The Evening Drag
On The Evening Drag, Torrez comes riding out of the desert, having traversed that mysterious axis of Southern California and Arizona, a region so long a source of inspiration for hundreds of rock bands that it has become almost a cliché. In the music of Torrez it once again assumes a mythic quality. It is as much a source of inspiration as it is a metaphor for longing, desperation and foreboding. Of course, their vision remains distilled and is seen through the unique prism of experience that Sidney Alexis (guitars) and Kim Torres (vocals) bring from their vantage point in New Hampshire. The Evening Drag remains equal parts a mixture of Twin Peaks chill, the slow-core dynamic of Low and the sexiness of Mazzy Star, and yet Torrez most closely resembles the Cowboy Junkies after imbibing a fistful of spoiled downers.
The album begins with the harrowing “The Girls will Haunt You,” as Kim’s vocals shimmer and flow over the dry cadence of John Geiner’s drums and the languid interplay of Chris Geiner’s bass. The song, in effect a cautionary reminder, is chilling in its interplay of elements. I can imagine a middle-aged salesman taking a drink of watered down whiskey in a nameless town on an abandoned stretch of highway: Sitting in a lounge of the local Holiday Inn, making eyes with the waitress when this song comes on, sending a palpable chill over the room.
“After the Carnival,” finds the band working a similar theme, this time with an edge, with some teeth. As Kim sings, “spin me around/make me dizzy,” Sidney’s guitar and mellotron only heighten the effect. The rhythm section provides the counterpoint and warning with Chris’s bass lines pulsing out a code of danger. “Spin me around,” Kim sings again, and anyone who’s ever been in a relationship that is equal parts love and fear, hate and delight, sorrow and joy will know what she means. The vertigo and attraction as the relationship disintegrates and oscillates between attraction and repulsion, faster and faster in a fevered pitch before the final collapse. “Spin me around/make me dizzy.” Ah yes.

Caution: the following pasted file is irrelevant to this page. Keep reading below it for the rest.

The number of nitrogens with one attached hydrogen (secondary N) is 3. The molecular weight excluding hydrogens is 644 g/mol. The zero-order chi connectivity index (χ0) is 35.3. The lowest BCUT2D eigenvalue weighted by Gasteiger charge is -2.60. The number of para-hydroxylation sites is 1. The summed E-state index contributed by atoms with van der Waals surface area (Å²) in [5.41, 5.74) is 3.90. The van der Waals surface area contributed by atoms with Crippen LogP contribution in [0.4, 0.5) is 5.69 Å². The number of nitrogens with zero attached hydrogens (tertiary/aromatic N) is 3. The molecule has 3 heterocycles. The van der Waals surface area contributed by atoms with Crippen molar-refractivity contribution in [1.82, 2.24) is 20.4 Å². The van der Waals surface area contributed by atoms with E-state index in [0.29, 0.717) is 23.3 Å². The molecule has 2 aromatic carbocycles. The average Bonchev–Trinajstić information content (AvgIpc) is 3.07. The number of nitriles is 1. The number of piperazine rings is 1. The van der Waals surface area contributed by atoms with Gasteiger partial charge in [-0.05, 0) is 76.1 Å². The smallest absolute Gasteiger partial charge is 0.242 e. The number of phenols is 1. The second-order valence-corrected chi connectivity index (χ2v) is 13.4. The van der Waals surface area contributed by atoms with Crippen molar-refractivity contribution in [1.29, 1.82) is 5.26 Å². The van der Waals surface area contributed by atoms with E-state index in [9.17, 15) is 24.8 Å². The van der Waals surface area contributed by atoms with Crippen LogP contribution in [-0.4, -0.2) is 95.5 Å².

“Trembling/Freezing” sounds like the counterpart to the classic “Long, Black Veil.” As if the unheard-of lover is finally given her chance to right the record and reveal the truth. Sitting beside the river and reminiscing of times gone past, of journeys and returns, as she sings, “I would jump so far, I would jump so far,” before Sidney’s elegiac guitar solo closes out that track.
If there was one track that summed up this album it would most likely be “The Evening Sun,” as Kim sings, “I like your mistakes, I like the way you cover them up,” accompanied only by the mournful strains of a cello. When the band finally enters the song, it retains a respectful distance from Kim and the cello before finally attempting to catch up with them towards the conclusion of the track. Positively cinematic in scope, one can imagine the opening interplay of Kim and the cello as taking place in some dusty, seventies late model sedan, speeding down an empty highway. From behind, rising up over the hill, timed perfectly with the entrance of the rhythm section, with a fleet of highway patrolmen arise in pursuit, fading off into the sunset and distant horizon.
Musically then, The Evening Drag is a perfect antidote to the current crop of staggeringly mediocre artists. Sublime, literate and crafted by the amazing musicianship of Torrez, The Evening Drag, signals the entrance of a talented band to the wider world. They evoke the dark storytelling of such luminaries as Morphine or Nick Cave, yet retain the compassion others often lack. This is a great record.
Kim Chee Records: http://www.kimcheerecords.com/